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Acc-Risk
Sep 28, 2001


I'll start with the backstory so you don't think I'm weird... I bought my girlfriend a bunch of pretty racey swimwear for hut tubbing and I wanted something to match. I found a seller on Ebay that had some men's swimwear that was pretty cheap (under $20 cheap) so I grabbed it. What showed up was garbage. The strings were just knit elastic in the same color as the suit and just plain trash. Looking at it tho I thought hell, I'll bet I could make something better. So on payday last week I went and bought a serger and a machine. I jacked up the first few I made, not ever sewing anything before. Anyway, I'm starting to get the hang of it.

This is literally the fifth thing I've ever sewn. The strings are just spandex tubes. The suit is see through mesh in the center with spandex sides. I still have a lot of trouble with serging and especially elastic. For some reason, the bunches are really small. I'm using a fairly long zigzag but they just look kinda strange to me.



On a side note. A serging question... Every time I use it, there's always an extra string that ends up caught underneath somewhere. So when I finish, I have six strings. The stitches are perfect though. It's just an annoyance. Any idea what may be happening? It's not a terribly expensive serger (Kenmore)

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clarion ravenwood
Aug 5, 2005



I finally have pics of my first completed quilt. Sewn by me, quilted professionally. I love the japanese fabrics.





I haven't got the binding on here, but you get the idea. I've since bought myself a sexy new sewing machine, with which I would consider entering a monogamous life-time partnership. Hopefully it'll also let me quilt my own creations once I've practiced (..and practiced, and practiced).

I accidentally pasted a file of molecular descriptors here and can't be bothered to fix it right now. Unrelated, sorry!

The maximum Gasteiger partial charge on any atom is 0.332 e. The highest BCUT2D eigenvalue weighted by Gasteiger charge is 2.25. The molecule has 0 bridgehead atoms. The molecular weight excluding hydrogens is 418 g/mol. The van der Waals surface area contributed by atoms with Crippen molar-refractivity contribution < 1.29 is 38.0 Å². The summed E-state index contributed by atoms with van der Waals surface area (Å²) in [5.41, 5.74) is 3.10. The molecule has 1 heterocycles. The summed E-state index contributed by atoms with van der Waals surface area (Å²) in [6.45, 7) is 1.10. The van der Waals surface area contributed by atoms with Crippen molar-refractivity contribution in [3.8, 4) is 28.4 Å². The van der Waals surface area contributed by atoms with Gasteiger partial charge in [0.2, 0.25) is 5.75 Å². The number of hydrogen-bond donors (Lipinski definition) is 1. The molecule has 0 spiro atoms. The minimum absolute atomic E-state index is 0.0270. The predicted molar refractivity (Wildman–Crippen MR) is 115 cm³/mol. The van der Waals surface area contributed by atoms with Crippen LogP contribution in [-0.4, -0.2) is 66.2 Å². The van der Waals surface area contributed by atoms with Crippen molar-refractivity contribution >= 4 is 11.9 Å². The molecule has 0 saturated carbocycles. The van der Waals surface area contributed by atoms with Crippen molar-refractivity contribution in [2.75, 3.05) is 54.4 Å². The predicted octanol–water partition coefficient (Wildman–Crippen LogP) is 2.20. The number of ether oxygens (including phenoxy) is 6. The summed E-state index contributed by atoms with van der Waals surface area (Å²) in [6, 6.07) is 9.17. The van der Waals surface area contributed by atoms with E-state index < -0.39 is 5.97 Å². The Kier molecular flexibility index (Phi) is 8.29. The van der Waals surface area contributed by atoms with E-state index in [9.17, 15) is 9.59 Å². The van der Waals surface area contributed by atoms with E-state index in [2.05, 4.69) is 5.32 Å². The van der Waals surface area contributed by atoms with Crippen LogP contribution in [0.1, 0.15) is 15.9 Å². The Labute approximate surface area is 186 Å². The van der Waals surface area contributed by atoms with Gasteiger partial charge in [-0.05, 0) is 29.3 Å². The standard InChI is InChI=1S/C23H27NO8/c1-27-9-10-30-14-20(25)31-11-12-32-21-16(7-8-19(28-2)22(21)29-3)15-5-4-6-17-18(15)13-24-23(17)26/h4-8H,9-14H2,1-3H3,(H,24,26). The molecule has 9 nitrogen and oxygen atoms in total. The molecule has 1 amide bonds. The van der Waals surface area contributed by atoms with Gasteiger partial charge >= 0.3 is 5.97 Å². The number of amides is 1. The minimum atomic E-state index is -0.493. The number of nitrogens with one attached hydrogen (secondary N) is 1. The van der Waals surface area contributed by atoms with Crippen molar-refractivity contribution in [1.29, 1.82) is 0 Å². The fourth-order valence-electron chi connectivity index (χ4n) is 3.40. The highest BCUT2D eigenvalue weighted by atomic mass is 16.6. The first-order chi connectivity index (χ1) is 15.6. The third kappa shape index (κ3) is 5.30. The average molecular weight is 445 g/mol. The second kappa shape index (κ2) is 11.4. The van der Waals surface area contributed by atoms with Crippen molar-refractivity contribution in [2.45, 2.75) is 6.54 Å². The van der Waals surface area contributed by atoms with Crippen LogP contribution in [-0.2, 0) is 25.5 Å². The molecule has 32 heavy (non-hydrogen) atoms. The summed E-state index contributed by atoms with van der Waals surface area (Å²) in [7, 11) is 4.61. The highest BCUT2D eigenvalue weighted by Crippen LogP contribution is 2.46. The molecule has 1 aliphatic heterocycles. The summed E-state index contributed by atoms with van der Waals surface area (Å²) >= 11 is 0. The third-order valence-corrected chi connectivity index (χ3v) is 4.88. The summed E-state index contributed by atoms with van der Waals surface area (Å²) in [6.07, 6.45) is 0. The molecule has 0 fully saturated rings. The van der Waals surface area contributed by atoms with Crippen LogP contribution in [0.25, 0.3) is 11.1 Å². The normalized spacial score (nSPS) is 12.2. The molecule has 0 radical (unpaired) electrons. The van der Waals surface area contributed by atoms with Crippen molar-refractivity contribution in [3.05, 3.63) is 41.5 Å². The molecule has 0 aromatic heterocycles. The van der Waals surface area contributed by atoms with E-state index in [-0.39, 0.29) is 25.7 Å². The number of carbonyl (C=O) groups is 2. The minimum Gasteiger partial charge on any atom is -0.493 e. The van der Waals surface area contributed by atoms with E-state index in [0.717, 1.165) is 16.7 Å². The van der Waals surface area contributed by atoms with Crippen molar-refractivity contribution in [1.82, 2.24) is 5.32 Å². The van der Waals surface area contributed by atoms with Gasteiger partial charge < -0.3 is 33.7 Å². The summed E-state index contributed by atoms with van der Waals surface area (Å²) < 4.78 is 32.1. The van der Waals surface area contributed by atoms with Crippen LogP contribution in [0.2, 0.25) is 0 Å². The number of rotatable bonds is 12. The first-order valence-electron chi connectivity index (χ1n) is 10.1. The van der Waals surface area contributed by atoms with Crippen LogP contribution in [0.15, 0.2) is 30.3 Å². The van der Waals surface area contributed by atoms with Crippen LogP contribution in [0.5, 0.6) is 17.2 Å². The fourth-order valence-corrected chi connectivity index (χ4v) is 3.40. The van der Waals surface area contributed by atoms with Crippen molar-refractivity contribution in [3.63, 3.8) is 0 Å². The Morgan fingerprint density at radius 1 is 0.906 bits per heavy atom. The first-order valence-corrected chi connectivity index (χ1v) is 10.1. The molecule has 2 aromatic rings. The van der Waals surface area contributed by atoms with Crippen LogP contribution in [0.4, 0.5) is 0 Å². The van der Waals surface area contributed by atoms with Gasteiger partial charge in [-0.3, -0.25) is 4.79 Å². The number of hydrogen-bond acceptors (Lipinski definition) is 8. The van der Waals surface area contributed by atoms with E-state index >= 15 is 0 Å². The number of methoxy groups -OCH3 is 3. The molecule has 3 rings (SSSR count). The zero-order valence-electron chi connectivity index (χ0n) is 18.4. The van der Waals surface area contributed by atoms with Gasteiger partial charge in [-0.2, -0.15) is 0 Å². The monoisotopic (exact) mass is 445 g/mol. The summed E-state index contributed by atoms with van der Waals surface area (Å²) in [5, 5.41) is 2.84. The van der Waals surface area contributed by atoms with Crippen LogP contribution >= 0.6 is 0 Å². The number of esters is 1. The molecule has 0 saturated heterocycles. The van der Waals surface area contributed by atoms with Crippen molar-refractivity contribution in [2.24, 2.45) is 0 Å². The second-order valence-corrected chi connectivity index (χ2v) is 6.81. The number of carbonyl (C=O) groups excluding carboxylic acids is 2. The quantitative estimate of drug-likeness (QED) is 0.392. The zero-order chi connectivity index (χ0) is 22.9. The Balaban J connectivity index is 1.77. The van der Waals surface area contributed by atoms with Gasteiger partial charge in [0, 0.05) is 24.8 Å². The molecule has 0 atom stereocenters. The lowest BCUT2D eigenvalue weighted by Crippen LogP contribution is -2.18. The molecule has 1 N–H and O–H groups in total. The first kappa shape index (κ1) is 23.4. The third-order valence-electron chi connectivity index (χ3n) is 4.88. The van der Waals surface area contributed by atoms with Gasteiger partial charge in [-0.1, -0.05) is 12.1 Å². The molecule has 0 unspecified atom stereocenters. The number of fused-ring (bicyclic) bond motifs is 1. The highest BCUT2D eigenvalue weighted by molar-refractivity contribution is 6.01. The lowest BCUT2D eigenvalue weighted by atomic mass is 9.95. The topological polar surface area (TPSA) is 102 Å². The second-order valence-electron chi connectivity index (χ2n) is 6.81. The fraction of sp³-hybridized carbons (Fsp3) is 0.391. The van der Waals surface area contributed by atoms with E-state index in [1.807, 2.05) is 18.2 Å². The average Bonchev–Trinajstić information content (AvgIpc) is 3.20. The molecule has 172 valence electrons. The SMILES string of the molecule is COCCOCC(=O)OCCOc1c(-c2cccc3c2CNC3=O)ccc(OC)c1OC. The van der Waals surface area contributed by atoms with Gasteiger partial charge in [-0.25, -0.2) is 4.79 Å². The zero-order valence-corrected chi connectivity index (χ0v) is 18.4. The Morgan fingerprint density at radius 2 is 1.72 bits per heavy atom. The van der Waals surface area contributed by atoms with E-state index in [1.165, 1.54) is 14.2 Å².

Any other quilters out there? I've just had a hand quilting lesson, so am eager to try this out on a project. I love the simple/naive look of the hand quilting.

handbags at dawn
Mar 8, 2007

by T. Finninho


meche posted:

Any other quilters out there? I've just had a hand quilting lesson, so am eager to try this out on a project. I love the simple/naive look of the hand quilting.
Yay! Love the fabrics, it looks really nice. I'm too impatient to hand quilt - I do have a nice, small, almost invisible stitch, all that needlework in my past paid off there, but I do have a completed top that I'm thinking of quilting in perle cotton with big stitches. Something like this, where the stitches are meant to be visible:



What are you binding that quilt in, because a red would look really nice.

RichBomb
Nov 16, 2004
a strange and terrible saga

meche posted:

Sewn by me, quilted professionally.
What's the difference here?

moana
Jun 18, 2005

one of the more intellectual satire communities on the web


RichBomb posted:

What's the difference here?
The sewing part is making the top layer of fabric (sewing together all the pieces to make the pattern). The quilting part is putting that fabric together with batting and backing material, and sewing all of that together - that's the wavy kind of stitches you can see on the quilt. It's the part that's not-as-creative, but still difficult to do correctly.

handbags at dawn
Mar 8, 2007

by T. Finninho


moana posted:

The sewing part is making the top layer of fabric (sewing together all the pieces to make the pattern). The quilting part is putting that fabric together with batting and backing material, and sewing all of that together - that's the wavy kind of stitches you can see on the quilt. It's the part that's not-as-creative, but still difficult to do correctly.
Actually people usually say "pieced" and "quilted" because really they're both sewing. And quilting can be mad creative: http://i43.tinypic.com/kamjcy.jpg

Triangulum
Oct 3, 2007

by Lowtax


Acc-Risk posted:

I'll start with the backstory so you don't think I'm weird... I bought my girlfriend a bunch of pretty racey swimwear for hut tubbing and I wanted something to match. I found a seller on Ebay that had some men's swimwear that was pretty cheap (under $20 cheap) so I grabbed it. What showed up was garbage. The strings were just knit elastic in the same color as the suit and just plain trash. Looking at it tho I thought hell, I'll bet I could make something better. So on payday last week I went and bought a serger and a machine. I jacked up the first few I made, not ever sewing anything before. Anyway, I'm starting to get the hang of it.